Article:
Work: On the Wings of Song (Auf Flügeln des Gesanges)
About This Work
Listeners will immediately recognize Mendelssohn's On Wings of Song whether in its original form for voice and piano or as transcribed for piano by Liszt or for violin and piano by Jascha Heifetz. It is the best known of Mendelssohn's 100 or so
Mendelssohn wrote the piece a couple of months after moving to Leipzig to become director of the Gewandhaus Orchestra and Singakademie. He had just spent a frustrating two years in Düsseldorf trying to conduct somewhat amateur musicians and performing for unappreciative audiences. He found that everything in cosmopolitan, cultured Leipzig was to his liking; his contentment is reflected in this song.
Heinrich Heine's text tells of melody's power to transport lovers to the most beautiful night garden, with bright and fragrant flowers, gazelles, a murmuring stream, and a palm tree, under which they can dream. The song begins with a very brief piano introduction, outlining the upward arpeggiated harmony used throughout the piece. The vocal line gently drifts in a 6/8 meter, dotted rhythmic pattern that is typical of Mendelssohn. The melody of the two verses follows a simple AB structure. For a brief moment, at the beginning of the B section, the song slips into the minor to convey the wonder of the things seen in the garden, but quickly moves back into the major. The end of each verse contains a sustained pause, while the piano completes an extended arpeggio. Then, there is a break in the accompaniment, when quiet chords are used to support the final line of the verse before returning to an arpeggiated bridge. A coda reprises the beginning A section of the verse, and then the melody slowly winds down, the piano continuing the arpeggiation until the final two chords, as the lovers drift off to "dream our blessed dream."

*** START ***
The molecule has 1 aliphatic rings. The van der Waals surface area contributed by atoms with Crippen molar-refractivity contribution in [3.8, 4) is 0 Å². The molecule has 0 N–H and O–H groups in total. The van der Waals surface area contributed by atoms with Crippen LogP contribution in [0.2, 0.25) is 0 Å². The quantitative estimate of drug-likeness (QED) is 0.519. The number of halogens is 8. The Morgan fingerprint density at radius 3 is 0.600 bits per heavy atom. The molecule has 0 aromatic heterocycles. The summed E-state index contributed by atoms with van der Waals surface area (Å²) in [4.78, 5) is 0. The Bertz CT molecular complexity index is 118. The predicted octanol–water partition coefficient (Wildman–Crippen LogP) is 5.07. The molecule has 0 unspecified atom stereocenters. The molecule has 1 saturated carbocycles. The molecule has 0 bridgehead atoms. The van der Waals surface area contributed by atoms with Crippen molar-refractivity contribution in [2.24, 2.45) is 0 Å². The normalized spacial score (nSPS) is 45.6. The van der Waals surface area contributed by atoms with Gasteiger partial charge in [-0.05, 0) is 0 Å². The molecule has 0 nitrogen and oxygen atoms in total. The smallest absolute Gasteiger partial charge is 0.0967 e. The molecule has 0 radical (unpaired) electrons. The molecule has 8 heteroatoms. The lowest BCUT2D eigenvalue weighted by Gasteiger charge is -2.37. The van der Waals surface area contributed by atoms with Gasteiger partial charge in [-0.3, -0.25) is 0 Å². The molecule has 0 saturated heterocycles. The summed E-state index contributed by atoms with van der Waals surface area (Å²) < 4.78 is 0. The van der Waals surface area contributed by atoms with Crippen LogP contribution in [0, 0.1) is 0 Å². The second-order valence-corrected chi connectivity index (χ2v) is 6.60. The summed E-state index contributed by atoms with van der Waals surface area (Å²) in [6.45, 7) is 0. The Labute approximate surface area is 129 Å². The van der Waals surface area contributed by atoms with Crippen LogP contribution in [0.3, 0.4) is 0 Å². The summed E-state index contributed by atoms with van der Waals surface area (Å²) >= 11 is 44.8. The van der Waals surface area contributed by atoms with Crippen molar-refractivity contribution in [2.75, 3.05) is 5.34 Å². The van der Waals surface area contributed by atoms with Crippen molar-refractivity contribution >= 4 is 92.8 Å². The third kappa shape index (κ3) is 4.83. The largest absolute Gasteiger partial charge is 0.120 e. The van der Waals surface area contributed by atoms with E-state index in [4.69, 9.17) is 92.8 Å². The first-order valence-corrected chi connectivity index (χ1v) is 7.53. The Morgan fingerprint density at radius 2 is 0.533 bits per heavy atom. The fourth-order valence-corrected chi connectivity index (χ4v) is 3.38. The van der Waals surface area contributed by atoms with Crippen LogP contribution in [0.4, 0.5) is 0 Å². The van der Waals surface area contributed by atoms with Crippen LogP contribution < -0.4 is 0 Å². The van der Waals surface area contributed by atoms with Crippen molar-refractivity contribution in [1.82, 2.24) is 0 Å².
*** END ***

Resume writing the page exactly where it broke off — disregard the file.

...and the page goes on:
-- Patsy Morita
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